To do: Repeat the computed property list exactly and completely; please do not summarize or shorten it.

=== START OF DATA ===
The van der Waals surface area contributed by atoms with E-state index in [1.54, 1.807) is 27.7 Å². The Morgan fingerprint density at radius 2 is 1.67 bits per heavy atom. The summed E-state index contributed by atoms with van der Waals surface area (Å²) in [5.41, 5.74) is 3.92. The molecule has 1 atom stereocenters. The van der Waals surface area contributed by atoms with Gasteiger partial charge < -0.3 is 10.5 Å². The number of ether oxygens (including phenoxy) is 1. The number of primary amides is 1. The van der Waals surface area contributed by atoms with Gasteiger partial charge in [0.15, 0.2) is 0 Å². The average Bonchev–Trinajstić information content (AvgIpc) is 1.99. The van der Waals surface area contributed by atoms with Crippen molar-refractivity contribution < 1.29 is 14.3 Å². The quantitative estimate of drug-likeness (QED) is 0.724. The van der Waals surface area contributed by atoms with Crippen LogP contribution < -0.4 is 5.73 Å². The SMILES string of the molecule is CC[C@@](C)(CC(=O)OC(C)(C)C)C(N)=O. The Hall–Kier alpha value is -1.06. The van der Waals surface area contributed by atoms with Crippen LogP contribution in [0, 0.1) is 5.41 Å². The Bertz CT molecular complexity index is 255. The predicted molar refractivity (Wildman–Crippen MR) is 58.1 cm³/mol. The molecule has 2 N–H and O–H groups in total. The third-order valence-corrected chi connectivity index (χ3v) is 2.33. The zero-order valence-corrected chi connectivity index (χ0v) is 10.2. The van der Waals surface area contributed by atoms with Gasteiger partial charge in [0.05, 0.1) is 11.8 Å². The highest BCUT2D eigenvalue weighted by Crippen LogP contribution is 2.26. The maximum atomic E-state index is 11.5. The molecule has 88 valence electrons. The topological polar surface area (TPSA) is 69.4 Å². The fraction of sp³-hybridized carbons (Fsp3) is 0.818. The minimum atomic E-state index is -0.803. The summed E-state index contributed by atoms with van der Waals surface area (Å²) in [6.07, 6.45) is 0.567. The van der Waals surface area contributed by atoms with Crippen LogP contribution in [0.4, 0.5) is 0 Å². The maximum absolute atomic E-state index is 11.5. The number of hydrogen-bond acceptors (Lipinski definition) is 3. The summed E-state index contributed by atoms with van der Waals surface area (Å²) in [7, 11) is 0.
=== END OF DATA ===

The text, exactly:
The van der Waals surface area contributed by atoms with E-state index in [1.54, 1.807) is 27.7 Å². The Morgan fingerprint density at radius 2 is 1.67 bits per heavy atom. The summed E-state index contributed by atoms with van der Waals surface area (Å²) in [5.41, 5.74) is 3.92. The molecule has 1 atom stereocenters. The van der Waals surface area contributed by atoms with Gasteiger partial charge < -0.3 is 10.5 Å². The number of ether oxygens (including phenoxy) is 1. The number of primary amides is 1. The van der Waals surface area contributed by atoms with Gasteiger partial charge in [0.15, 0.2) is 0 Å². The average Bonchev–Trinajstić information content (AvgIpc) is 1.99. The van der Waals surface area contributed by atoms with Crippen molar-refractivity contribution < 1.29 is 14.3 Å². The quantitative estimate of drug-likeness (QED) is 0.724. The van der Waals surface area contributed by atoms with Crippen LogP contribution < -0.4 is 5.73 Å². The SMILES string of the molecule is CC[C@@](C)(CC(=O)OC(C)(C)C)C(N)=O. The Hall–Kier alpha value is -1.06. The van der Waals surface area contributed by atoms with Crippen LogP contribution in [0, 0.1) is 5.41 Å². The Bertz CT molecular complexity index is 255. The predicted molar refractivity (Wildman–Crippen MR) is 58.1 cm³/mol. The molecule has 2 N–H and O–H groups in total. The third-order valence-corrected chi connectivity index (χ3v) is 2.33. The zero-order valence-corrected chi connectivity index (χ0v) is 10.2. The van der Waals surface area contributed by atoms with Gasteiger partial charge in [0.05, 0.1) is 11.8 Å². The highest BCUT2D eigenvalue weighted by Crippen LogP contribution is 2.26. The maximum atomic E-state index is 11.5. The molecule has 88 valence electrons. The topological polar surface area (TPSA) is 69.4 Å². The fraction of sp³-hybridized carbons (Fsp3) is 0.818. The minimum atomic E-state index is -0.803. The summed E-state index contributed by atoms with van der Waals surface area (Å²) in [6.07, 6.45) is 0.567. The van der Waals surface area contributed by atoms with Crippen LogP contribution in [0.4, 0.5) is 0 Å². The maximum absolute atomic E-state index is 11.5. The number of hydrogen-bond acceptors (Lipinski definition) is 3. The summed E-state index contributed by atoms with van der Waals surface area (Å²) in [7, 11) is 0.